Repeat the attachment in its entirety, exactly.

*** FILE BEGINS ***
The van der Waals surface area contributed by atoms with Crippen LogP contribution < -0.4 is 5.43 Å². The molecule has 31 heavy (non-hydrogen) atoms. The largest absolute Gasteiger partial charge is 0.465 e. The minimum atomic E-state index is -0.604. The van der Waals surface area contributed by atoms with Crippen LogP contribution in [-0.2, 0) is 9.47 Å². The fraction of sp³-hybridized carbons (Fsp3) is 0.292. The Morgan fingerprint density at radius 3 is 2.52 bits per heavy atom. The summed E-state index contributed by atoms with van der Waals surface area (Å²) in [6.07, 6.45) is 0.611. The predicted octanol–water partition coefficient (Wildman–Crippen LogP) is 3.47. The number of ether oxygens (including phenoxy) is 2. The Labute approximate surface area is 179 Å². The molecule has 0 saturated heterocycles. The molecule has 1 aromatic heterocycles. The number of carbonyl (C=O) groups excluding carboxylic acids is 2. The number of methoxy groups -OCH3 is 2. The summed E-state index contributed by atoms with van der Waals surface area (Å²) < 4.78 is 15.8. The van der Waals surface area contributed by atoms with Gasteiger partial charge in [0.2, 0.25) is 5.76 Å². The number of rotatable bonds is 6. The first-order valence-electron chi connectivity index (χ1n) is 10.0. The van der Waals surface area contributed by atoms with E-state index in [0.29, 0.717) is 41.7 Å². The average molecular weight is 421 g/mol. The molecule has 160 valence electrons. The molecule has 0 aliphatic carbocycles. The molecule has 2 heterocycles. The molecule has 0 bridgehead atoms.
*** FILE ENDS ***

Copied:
The van der Waals surface area contributed by atoms with Crippen LogP contribution < -0.4 is 5.43 Å². The molecule has 31 heavy (non-hydrogen) atoms. The largest absolute Gasteiger partial charge is 0.465 e. The minimum atomic E-state index is -0.604. The van der Waals surface area contributed by atoms with Crippen LogP contribution in [-0.2, 0) is 9.47 Å². The fraction of sp³-hybridized carbons (Fsp3) is 0.292. The Morgan fingerprint density at radius 3 is 2.52 bits per heavy atom. The summed E-state index contributed by atoms with van der Waals surface area (Å²) in [6.07, 6.45) is 0.611. The predicted octanol–water partition coefficient (Wildman–Crippen LogP) is 3.47. The number of ether oxygens (including phenoxy) is 2. The Labute approximate surface area is 179 Å². The molecule has 0 saturated heterocycles. The molecule has 1 aromatic heterocycles. The number of carbonyl (C=O) groups excluding carboxylic acids is 2. The number of methoxy groups -OCH3 is 2. The summed E-state index contributed by atoms with van der Waals surface area (Å²) < 4.78 is 15.8. The van der Waals surface area contributed by atoms with Gasteiger partial charge in [0.2, 0.25) is 5.76 Å². The number of rotatable bonds is 6. The first-order valence-electron chi connectivity index (χ1n) is 10.0. The van der Waals surface area contributed by atoms with E-state index in [0.29, 0.717) is 41.7 Å². The average molecular weight is 421 g/mol. The molecule has 160 valence electrons. The molecule has 0 aliphatic carbocycles. The molecule has 2 heterocycles. The molecule has 0 bridgehead atoms.